Author Topic: OSIRIS-REx/OSIRIS-APEX Mission Updates  (Read 139301 times)

Offline edzieba

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Re: OSIRIS-REx/OSIRIS-APEX Mission Updates
« Reply #400 on: 11/15/2023 02:39 pm »
He also showed an interesting 3D model of the surface before and after the sampling, revealing the crater that they left. Some really sophisticated stuff.
There are some visualisations from that model available. I don't think the textured model itself is available, but the laser altimeter dataset is available in the OLA bundle.

Offline Blackstar

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Re: OSIRIS-REx/OSIRIS-APEX Mission Updates
« Reply #401 on: 11/16/2023 12:45 pm »
(More about the presentation that I mentioned up-thread.)

I will see if I can post the slides from the presentation here, although if the video gets posted, you should watch that because it includes his (the PI's) explanations. He discussed the popcorning effect with particles popping off the surface. He said that there are three different explanations for what is happening. I don't remember what they are (they have probably been discussed in the open literature before, so if you are curious you can look). He said that there is no consensus on the cause, and it is possible that it happens because of a combination of all three.

He also said that this posed no risk to the spacecraft unless it hit an optical sensor. I think he said that they have had some degradation of the optics--maybe 10%?--due to dust from the encounter touching Bennu.

Offline Blackstar

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Re: OSIRIS-REx/OSIRIS-APEX Mission Updates
« Reply #402 on: 11/21/2023 06:22 pm »

Offline Blackstar

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Re: OSIRIS-REx/OSIRIS-APEX Mission Updates
« Reply #403 on: 11/21/2023 06:24 pm »

Offline Targeteer

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Re: OSIRIS-REx/OSIRIS-APEX Mission Updates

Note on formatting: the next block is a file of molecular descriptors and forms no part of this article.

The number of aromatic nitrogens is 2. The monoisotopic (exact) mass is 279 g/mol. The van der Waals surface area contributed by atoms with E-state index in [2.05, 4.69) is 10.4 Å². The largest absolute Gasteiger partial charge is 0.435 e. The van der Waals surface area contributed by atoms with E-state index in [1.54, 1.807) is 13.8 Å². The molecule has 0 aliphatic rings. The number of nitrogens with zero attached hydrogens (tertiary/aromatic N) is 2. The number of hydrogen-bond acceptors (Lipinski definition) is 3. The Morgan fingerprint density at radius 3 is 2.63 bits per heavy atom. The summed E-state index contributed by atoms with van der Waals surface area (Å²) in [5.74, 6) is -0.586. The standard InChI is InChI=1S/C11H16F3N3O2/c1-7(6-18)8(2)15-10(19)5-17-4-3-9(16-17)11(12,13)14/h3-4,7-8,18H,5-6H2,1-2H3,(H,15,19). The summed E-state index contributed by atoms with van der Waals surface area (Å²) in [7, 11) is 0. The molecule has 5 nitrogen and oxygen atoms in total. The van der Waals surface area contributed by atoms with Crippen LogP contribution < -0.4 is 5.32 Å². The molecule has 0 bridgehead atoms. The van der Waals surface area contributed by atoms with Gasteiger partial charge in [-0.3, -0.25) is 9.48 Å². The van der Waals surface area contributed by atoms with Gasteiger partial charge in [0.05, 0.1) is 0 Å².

« Reply #404 on: 12/02/2023 05:17 am »
https://blogs.nasa.gov/osiris-apex/2023/12/01/nasas-osiris-apex-to-fly-closer-to-sun-to-reach-asteroid-apophis/

NASA’s OSIRIS-APEX to Fly Closer to Sun to Reach Asteroid Apophis

Reinvented as NASA’s OSIRIS-APEX, the spacecraft formerly known as OSIRIS-REx is about to face the first major test of its mission to asteroid Apophis: it will fly closer to the Sun than ever before, exposing its components to higher temperatures than they were designed to endure.

At its closest approach (known as its perihelion) on Jan. 2, 2024, OSIRIS-APEX will be about 46.5 million miles away from the Sun – roughly half the distance between Earth and the Sun, and well inside the orbit of Venus. However, this is 25 million miles closer to the Sun than the spacecraft was designed to operate, as the Apophis rendezvous wasn’t part of the original mission plan to fly to asteroid Bennu to collect a sample.

When OSIRIS-REx (Origins, Spectral Interpretation, Resource Identification, and Security – Regolith Explorer) left Bennu in May 2021 with a sample aboard, it had a quarter of its fuel left and its instruments were in great condition. So instead of shutting down the spacecraft after it delivered its Bennu sample to Earth on Sept. 24, 2023, and sending it into a forever orbit around the Sun, the team proposed to dispatch it on a bonus mission to Apophis. NASA agreed and OSIRIS-APEX (Origins, Spectral Interpretation, Resource Identification, and Security – Apophis Explorer) was born.

The upcoming perihelion is the first of six close Sun passes – along with three Earth gravity assists – OSIRIS-APEX will undertake to reach Apophis in April 2029. To keep its critical components safe during these passes, engineers at mission partner Lockheed Martin Space developed a creative spacecraft configuration.